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Boarding boom comes to a halt

The number of children going to boarding school fell this year after two consecutive annual rises, figures showed this week.

The latest independent schools' census showed that increases in fees may have contributed to the end of the boom.

The number of pupils at 1,267 fee-charging schools in the UK rose 0.1 per cent to 505,342, up from 504,926 in 2003, the Independent Schools Council (ISC) said.

It was the ninth successive year of growth, a record for the sector. But the 0.1 per cent rise followed a 1 per cent increase last year and was the smallest since 1996, when private schools began to expand again after contracting during the recession of the early 1990s.

The number of pupils from other countries rose 3.3 per cent this year, including an 11.2 per cent increase in the numbers coming from Germany.

School fees, jumped 9.6 per cent to average pound;3,074 a term. Boarding fees were up 9.1 per cent to pound;5,909, while termly rates at all-day schools rose 10.1 per cent to pound;2,429.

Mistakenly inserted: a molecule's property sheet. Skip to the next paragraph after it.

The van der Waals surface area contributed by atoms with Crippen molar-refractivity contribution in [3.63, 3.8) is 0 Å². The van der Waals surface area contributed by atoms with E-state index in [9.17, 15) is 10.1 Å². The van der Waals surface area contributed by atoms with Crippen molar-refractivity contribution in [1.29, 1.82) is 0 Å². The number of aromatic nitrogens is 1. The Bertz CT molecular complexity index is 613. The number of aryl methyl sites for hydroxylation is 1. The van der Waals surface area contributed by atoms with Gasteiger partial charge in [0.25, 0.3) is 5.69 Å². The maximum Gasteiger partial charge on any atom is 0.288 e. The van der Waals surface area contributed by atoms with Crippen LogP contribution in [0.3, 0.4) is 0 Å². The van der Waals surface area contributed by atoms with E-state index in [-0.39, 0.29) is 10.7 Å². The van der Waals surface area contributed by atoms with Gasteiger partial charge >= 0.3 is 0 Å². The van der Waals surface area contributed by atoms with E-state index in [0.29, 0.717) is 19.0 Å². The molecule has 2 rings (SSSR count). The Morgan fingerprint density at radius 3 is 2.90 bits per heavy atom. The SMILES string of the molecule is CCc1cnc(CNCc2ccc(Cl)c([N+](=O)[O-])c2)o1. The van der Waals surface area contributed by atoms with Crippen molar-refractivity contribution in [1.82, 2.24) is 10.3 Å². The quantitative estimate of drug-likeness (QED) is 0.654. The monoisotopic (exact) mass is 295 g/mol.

Day-only pupils at boarding schools saw average fees rise 9.1 per cent to pound;3,107, giving an average termly day fee of pound;2,637, an increase of 9.7 per cent on 2003.

The Office of Fair Trading last year launched an investigation into allegations that leading private schools exchanged information about provisional fees before deciding on charges. The ISC has advised schools not to exchange financial information in case they fall foul of competition law.

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